The added value of the concept, however, is that apart from focusing on the readiness and adaptability of U.S. forces when in contact with the enemy, JOAC stresses the need for changes with regard to the way forces are generated in the first place. As Lt. Gen. Michael A. Vane has pointed out, operational adaptability is “a quality that leaders and forces have to exhibit based on critical thinking, comfort with ambiguity and decentralization, a willingness to accept prudent risk and the ability to make rapid adjustments based on a continuous assessment of the situation.” At a tactical and operational level, the idea goes back to Clausewitz, and what he described as “the nature of strategic genius.” However, what Vane wants to focus on is the need for high adaptability across the whole of the strategic spectrum, from the very lower levels of strategy to the highest ones.

Hence, the concept is all about turning a page in U.S. strategic and military thinking. The raison d’être of the document is to establish a new “common intellectual framework for the challenge of opposed access which will inform subsequent joint and service concepts, and will result in doctrine, organization, training, materiel, leadership and education, personnel and facilities solutions (DOTMLPF).” In other words, the document lays the theoretical foundation for the transformation of the U.S. military, a shift that would allow it to effectively face today’s challenges and threats.

All this being said, change hinges on the training or education of not only the soldiers tasked with fighting, but also political and military leaders’ perception of operations. Such a transformation isn’t easy in a bureaucratic behemoth like the U.S. military. In addition, in a budgetary environment characterized by austerity and across the board cuts, it’s difficult to be optimistic about how things will finally unfold.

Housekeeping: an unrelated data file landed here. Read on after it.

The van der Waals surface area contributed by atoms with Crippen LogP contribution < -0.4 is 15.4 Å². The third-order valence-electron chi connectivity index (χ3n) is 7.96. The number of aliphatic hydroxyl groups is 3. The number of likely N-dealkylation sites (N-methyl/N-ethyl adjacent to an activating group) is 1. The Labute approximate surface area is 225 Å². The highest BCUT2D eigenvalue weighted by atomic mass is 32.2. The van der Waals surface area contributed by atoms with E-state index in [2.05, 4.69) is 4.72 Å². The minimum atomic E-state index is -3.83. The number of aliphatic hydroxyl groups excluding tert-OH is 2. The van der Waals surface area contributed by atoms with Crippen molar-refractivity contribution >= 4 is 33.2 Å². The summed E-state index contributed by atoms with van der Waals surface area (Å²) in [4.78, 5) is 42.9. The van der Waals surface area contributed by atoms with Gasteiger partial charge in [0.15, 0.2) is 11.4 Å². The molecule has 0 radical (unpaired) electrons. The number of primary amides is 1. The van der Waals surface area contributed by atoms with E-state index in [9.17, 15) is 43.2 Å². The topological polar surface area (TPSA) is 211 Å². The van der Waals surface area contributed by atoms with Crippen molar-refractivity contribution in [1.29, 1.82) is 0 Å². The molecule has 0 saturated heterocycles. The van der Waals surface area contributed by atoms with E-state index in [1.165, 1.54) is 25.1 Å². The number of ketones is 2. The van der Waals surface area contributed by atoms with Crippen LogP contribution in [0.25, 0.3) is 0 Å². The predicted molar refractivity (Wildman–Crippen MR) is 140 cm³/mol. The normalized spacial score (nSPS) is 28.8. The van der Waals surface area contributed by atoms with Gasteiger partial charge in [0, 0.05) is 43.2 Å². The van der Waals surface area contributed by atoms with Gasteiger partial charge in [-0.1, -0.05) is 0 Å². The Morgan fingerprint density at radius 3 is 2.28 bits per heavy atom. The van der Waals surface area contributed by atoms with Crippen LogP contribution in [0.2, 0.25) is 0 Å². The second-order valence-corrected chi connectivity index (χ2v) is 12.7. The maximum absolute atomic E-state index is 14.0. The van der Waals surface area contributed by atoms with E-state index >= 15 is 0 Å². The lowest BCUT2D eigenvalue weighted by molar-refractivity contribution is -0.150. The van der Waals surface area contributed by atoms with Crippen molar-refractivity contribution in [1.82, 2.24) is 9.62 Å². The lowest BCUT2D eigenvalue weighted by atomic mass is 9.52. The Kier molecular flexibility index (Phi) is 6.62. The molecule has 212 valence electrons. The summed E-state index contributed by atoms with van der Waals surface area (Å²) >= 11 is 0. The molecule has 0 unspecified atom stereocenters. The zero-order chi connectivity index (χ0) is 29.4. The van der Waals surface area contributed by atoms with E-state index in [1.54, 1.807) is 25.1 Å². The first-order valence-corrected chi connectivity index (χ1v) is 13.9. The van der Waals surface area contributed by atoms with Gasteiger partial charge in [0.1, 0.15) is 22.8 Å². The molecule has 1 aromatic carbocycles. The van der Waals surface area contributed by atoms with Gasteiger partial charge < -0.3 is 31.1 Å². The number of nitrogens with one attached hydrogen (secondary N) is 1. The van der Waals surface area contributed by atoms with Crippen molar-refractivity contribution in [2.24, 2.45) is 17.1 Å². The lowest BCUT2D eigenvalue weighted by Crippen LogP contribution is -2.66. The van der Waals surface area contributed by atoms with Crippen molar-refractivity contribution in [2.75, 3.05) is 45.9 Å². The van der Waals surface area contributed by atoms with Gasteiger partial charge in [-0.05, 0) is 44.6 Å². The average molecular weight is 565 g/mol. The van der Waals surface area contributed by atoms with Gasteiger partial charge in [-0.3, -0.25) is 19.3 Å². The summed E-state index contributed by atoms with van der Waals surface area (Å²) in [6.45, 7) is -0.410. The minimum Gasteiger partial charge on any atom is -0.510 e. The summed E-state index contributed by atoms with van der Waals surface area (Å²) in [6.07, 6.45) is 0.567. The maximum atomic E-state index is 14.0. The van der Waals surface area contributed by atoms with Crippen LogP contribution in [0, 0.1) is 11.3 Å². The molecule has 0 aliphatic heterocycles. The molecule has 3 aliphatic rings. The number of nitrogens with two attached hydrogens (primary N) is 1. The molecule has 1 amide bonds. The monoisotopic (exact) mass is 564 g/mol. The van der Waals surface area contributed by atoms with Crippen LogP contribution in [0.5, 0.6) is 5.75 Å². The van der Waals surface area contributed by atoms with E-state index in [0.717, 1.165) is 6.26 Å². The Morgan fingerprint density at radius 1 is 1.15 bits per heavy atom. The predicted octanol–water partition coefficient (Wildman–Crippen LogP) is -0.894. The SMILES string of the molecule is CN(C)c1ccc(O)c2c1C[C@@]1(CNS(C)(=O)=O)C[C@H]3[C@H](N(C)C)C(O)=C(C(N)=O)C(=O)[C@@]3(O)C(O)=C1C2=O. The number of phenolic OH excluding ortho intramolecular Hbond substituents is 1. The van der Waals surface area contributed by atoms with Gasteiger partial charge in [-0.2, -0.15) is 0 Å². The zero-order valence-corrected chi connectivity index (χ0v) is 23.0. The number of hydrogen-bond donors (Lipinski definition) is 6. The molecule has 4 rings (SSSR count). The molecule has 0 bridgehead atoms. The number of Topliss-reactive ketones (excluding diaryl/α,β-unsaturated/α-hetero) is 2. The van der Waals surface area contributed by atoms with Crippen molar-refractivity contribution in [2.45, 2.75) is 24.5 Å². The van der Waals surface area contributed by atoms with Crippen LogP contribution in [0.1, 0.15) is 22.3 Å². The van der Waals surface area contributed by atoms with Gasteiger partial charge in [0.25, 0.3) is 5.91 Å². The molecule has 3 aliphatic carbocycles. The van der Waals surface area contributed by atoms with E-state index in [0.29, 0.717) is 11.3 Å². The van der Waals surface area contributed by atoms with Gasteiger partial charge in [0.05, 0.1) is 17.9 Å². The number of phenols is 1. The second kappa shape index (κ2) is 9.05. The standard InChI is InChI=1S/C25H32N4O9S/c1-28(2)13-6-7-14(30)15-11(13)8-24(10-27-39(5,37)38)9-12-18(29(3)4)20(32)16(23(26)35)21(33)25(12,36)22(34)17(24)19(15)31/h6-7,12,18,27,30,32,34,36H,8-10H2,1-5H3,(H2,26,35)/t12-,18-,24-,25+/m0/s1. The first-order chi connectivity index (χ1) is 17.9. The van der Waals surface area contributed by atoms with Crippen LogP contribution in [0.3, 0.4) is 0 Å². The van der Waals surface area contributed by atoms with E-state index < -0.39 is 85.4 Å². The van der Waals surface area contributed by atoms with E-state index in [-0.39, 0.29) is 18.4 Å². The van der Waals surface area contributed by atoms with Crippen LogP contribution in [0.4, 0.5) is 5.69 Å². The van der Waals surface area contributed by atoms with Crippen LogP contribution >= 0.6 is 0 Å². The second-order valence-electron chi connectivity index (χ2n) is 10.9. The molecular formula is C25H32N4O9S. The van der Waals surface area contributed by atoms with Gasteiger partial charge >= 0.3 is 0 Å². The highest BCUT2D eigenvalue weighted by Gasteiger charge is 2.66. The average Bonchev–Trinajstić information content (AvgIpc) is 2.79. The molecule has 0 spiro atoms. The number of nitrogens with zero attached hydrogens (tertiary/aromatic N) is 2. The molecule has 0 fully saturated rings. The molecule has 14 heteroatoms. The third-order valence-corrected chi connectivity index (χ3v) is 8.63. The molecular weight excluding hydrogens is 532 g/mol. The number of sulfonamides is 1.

Ultimately, though, the concept appears to be a challenge: asking for both material (weapons systems, facilities, bases) and non-material (perceptions, education, and training) changes. The obstacles that lie ahead notwithstanding, JOAC gives a powerful push towards countering of A2/AD strategies and (better late than never) provides an excellent theoretical framework that grasps the threat in an accurate way.

JOAC is a reminder that regardless of the budgetary environment, the United States can’t afford to lose what makes it a superpower: credible power projection and unimpeded access. 

Eleni Ekmektsioglou is a non-resident fellow at Pacific Forum CSIS.